Germany has dealt a major blow to a movement which calls for a global Israeli economic boycott, as its parliament voted to condemn the effort as anti-Semitic.
- The protest movement has sought Israeli economic boycotts since 2005
- Israel’s Prime Minister Benjamin Netanyahu called on other countries to follow Germany
- The motion made reference to Nazi-era Jewish boycotts of Jewish businesses
The Bundestag’s decision came amid heightened attention on Israel as it hosts the 2019 Eurovision song contest this weekend.
The Palestinian-led Boycott, Divestment, Sanctions (BDS) movement has been advocating for non-violent pressure on Israel since 2005, as they seek to end the occupation of Palestinian land, grant Arab citizens equal rights and recognise the right of return of Palestinian refugees — but Israel has labelled the movement anti-Semitic.
Palestinians have sought statehood in the West Bank and the Gaza Strip with East Jerusalem as its capital, since Israel’s capture of the territories in 1967 Arab-Israeli War.
In the decades since power-brokers from around the world have pushed Israel and Palestine to work toward a two-state solutionbased on pre-1967 borders, but a resolution has not prevailed.
The last round of peace talks between Israel and Palestine have been frozen since 2014, and Israeli Prime Minister Benjamin Netanyahu — who was recently returned to power for a record fifth term — has been aided by the Trump administration’s change in US policy which has recognised some of the disputed territories as Israel’s own.
Ahead of Tel Aviv’s Eurovision Song Contest, human rights activists in support of Palestinian rights earlier had protested outside of the performance venue.
One protester argued that they were there to “say no to sparkles and glitters” while the Arab Palestinian minority were “under occupation”.
German-Israeli solidarity forged from horrors of war
The motion was submitted in the Bundestag by Chancellor Angela Merkel’s conservatives, their Social Democrat coalition partners as well as the Greens and Free Democrats.
Securing Israel’s survival has been a priority for Germany since the defeat of the Third Reich at the close of the Second World War, after which an estimated six million Jews were murdered at the hands of German authorities.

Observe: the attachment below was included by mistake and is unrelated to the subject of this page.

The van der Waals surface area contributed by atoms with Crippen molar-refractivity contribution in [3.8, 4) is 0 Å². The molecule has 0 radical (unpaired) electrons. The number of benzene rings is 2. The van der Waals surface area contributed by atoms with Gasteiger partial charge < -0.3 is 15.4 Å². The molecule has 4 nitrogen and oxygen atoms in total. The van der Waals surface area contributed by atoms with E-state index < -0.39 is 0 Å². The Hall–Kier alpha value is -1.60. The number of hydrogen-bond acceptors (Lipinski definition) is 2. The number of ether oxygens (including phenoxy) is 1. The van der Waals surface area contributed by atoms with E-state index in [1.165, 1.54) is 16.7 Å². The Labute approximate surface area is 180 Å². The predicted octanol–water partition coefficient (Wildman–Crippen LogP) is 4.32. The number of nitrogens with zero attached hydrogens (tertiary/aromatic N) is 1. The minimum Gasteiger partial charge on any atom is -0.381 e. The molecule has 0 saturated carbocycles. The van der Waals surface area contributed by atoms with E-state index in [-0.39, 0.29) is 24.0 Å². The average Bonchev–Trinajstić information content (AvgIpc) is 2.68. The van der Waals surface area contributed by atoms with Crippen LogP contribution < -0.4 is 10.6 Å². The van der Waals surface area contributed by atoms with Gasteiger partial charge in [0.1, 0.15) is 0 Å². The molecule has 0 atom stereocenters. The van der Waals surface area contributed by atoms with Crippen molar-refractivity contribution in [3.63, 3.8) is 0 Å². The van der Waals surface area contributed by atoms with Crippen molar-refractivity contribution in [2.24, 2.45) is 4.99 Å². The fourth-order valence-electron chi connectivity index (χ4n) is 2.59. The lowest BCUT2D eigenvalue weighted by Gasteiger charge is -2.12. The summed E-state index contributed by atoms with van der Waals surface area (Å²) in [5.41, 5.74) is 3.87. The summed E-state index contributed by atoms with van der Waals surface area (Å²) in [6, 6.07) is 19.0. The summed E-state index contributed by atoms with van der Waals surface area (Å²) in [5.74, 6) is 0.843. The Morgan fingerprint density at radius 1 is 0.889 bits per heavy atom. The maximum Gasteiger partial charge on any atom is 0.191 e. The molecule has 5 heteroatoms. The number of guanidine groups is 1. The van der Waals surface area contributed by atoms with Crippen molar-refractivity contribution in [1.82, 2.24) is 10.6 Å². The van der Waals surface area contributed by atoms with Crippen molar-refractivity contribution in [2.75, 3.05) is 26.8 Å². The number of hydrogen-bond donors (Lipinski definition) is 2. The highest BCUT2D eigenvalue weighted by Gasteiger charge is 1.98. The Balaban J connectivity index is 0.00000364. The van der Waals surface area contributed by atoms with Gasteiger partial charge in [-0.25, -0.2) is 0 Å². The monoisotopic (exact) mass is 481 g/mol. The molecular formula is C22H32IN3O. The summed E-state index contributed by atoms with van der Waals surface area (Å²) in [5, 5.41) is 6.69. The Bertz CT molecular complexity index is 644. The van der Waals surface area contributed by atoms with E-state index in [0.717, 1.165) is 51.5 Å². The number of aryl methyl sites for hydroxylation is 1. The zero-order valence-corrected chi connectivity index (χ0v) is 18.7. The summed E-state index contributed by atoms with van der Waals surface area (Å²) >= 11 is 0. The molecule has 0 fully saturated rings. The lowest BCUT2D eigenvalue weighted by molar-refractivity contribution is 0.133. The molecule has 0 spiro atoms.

Israeli Prime Minister Benjamin Netanyahu welcomed the decision in a statement on Twitter.
“I hope that this decision will bring about concrete steps and I call upon other countries to adopt similar legislation,” he said in a statement on Twitter.
The BDS condemned the motion as anti-Palestinian.
“The German establishment is entrenching its complicity in Israel’s crimes of military occupation, ethnic cleansing, siege and apartheid, while desperately trying to shield it from accountability to international law,” it said on Twitter.
Alternative motions by far-right and left defeated
Representatives from the far-right Alternative for Germany (AfD) party abstained during the symbolic vote.
They had submitted their own motion calling for a total ban of the BDS in Germany.
That motion was defeated.
A majority of the far-left Die Linke party voted against the motion.
The party also submitted its own proposal, which called to oppose the BDS and commit the German government to work toward a political solution to the Israeli-Palestinian conflict based on UN Security Council resolutions.
Its motion was also defeated.
The motion said a BDS campaign calling for Israeli products to be labelled with “Don’t Buy” stickers was reminiscent of the Nazi-era boycott of Jewish businesses, known in German as “Judenboykott”, which used slogans such as: “Don’t buy from Jews.”
Israel’s ambassador to Germany, Jeremy Issacharoff, welcomed the Bundestag decision:
“It (the motion) has broader European significance given that BDS makes no attempt to build coexistence and peace between Israel and all of its neighbours,” he wrote on Twitter.